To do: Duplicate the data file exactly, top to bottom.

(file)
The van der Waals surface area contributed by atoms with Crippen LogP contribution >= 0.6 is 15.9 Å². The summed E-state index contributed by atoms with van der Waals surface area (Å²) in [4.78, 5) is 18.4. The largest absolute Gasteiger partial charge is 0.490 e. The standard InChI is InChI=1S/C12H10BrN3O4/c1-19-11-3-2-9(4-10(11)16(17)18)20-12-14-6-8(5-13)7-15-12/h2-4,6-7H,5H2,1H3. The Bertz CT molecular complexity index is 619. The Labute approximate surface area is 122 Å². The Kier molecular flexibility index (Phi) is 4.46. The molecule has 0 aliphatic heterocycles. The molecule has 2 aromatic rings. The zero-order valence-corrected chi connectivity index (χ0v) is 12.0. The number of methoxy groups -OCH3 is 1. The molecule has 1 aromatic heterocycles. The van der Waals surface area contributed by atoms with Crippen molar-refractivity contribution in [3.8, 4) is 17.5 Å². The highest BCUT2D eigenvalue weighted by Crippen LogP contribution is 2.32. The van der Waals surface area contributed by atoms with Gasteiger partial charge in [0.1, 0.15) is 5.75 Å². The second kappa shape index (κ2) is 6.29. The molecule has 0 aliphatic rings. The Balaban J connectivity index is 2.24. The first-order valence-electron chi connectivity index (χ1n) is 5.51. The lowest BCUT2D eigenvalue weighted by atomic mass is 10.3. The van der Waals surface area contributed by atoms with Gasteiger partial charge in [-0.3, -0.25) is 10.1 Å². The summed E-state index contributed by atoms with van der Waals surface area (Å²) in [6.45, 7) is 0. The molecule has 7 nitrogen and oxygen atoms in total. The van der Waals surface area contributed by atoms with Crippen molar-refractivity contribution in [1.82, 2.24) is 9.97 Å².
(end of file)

The van der Waals surface area contributed by atoms with Crippen LogP contribution >= 0.6 is 15.9 Å². The summed E-state index contributed by atoms with van der Waals surface area (Å²) in [4.78, 5) is 18.4. The largest absolute Gasteiger partial charge is 0.490 e. The standard InChI is InChI=1S/C12H10BrN3O4/c1-19-11-3-2-9(4-10(11)16(17)18)20-12-14-6-8(5-13)7-15-12/h2-4,6-7H,5H2,1H3. The Bertz CT molecular complexity index is 619. The Labute approximate surface area is 122 Å². The Kier molecular flexibility index (Phi) is 4.46. The molecule has 0 aliphatic heterocycles. The molecule has 2 aromatic rings. The zero-order valence-corrected chi connectivity index (χ0v) is 12.0. The number of methoxy groups -OCH3 is 1. The molecule has 1 aromatic heterocycles. The van der Waals surface area contributed by atoms with Crippen molar-refractivity contribution in [3.8, 4) is 17.5 Å². The highest BCUT2D eigenvalue weighted by Crippen LogP contribution is 2.32. The van der Waals surface area contributed by atoms with Gasteiger partial charge in [0.1, 0.15) is 5.75 Å². The second kappa shape index (κ2) is 6.29. The molecule has 0 aliphatic rings. The Balaban J connectivity index is 2.24. The first-order valence-electron chi connectivity index (χ1n) is 5.51. The lowest BCUT2D eigenvalue weighted by atomic mass is 10.3. The van der Waals surface area contributed by atoms with Gasteiger partial charge in [-0.3, -0.25) is 10.1 Å². The summed E-state index contributed by atoms with van der Waals surface area (Å²) in [6.45, 7) is 0. The molecule has 7 nitrogen and oxygen atoms in total. The van der Waals surface area contributed by atoms with Crippen molar-refractivity contribution in [1.82, 2.24) is 9.97 Å².